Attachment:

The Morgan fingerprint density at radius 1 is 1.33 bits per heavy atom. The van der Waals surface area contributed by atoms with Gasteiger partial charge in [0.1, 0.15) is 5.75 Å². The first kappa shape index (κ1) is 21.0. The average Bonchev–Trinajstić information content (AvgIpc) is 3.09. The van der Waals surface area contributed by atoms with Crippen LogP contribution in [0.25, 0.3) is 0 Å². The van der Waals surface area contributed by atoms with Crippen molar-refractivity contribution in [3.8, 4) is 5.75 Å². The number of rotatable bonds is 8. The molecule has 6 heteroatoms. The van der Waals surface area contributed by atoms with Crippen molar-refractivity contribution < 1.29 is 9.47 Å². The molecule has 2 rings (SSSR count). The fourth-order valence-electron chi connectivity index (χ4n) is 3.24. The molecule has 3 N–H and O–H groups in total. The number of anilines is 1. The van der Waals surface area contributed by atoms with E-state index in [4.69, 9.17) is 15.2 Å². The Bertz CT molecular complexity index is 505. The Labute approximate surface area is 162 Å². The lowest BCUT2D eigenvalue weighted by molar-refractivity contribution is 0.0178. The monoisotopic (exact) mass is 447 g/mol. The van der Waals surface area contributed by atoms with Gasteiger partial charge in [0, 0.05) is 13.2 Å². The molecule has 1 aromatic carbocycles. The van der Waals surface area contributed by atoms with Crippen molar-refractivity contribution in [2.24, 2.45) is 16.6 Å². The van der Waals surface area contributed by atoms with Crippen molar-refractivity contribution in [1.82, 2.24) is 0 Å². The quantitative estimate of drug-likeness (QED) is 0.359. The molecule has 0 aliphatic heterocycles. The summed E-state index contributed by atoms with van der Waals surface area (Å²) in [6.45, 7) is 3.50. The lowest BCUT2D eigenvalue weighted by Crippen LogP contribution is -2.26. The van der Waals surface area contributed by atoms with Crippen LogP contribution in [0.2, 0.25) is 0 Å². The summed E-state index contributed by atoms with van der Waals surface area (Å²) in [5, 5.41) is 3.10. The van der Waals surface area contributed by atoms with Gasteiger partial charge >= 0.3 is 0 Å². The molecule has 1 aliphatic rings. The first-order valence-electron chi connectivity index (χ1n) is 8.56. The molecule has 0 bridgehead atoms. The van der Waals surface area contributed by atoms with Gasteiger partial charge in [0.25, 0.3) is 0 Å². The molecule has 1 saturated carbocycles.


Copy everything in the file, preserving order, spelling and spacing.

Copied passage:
The Morgan fingerprint density at radius 1 is 1.33 bits per heavy atom. The van der Waals surface area contributed by atoms with Gasteiger partial charge in [0.1, 0.15) is 5.75 Å². The first kappa shape index (κ1) is 21.0. The average Bonchev–Trinajstić information content (AvgIpc) is 3.09. The van der Waals surface area contributed by atoms with Crippen LogP contribution in [0.25, 0.3) is 0 Å². The van der Waals surface area contributed by atoms with Crippen molar-refractivity contribution in [3.8, 4) is 5.75 Å². The number of rotatable bonds is 8. The molecule has 6 heteroatoms. The van der Waals surface area contributed by atoms with Crippen molar-refractivity contribution < 1.29 is 9.47 Å². The molecule has 2 rings (SSSR count). The fourth-order valence-electron chi connectivity index (χ4n) is 3.24. The molecule has 3 N–H and O–H groups in total. The number of anilines is 1. The van der Waals surface area contributed by atoms with E-state index in [4.69, 9.17) is 15.2 Å². The Bertz CT molecular complexity index is 505. The Labute approximate surface area is 162 Å². The lowest BCUT2D eigenvalue weighted by molar-refractivity contribution is 0.0178. The monoisotopic (exact) mass is 447 g/mol. The van der Waals surface area contributed by atoms with Gasteiger partial charge in [0, 0.05) is 13.2 Å². The molecule has 1 aromatic carbocycles. The van der Waals surface area contributed by atoms with Crippen molar-refractivity contribution in [2.24, 2.45) is 16.6 Å². The van der Waals surface area contributed by atoms with Crippen molar-refractivity contribution in [1.82, 2.24) is 0 Å². The quantitative estimate of drug-likeness (QED) is 0.359. The molecule has 0 aliphatic heterocycles. The summed E-state index contributed by atoms with van der Waals surface area (Å²) in [6.45, 7) is 3.50. The lowest BCUT2D eigenvalue weighted by Crippen LogP contribution is -2.26. The van der Waals surface area contributed by atoms with Crippen LogP contribution in [0.2, 0.25) is 0 Å². The summed E-state index contributed by atoms with van der Waals surface area (Å²) in [5, 5.41) is 3.10. The van der Waals surface area contributed by atoms with Gasteiger partial charge >= 0.3 is 0 Å². The molecule has 1 aliphatic rings. The first-order valence-electron chi connectivity index (χ1n) is 8.56. The molecule has 0 bridgehead atoms. The van der Waals surface area contributed by atoms with Gasteiger partial charge in [0.25, 0.3) is 0 Å². The molecule has 1 saturated carbocycles.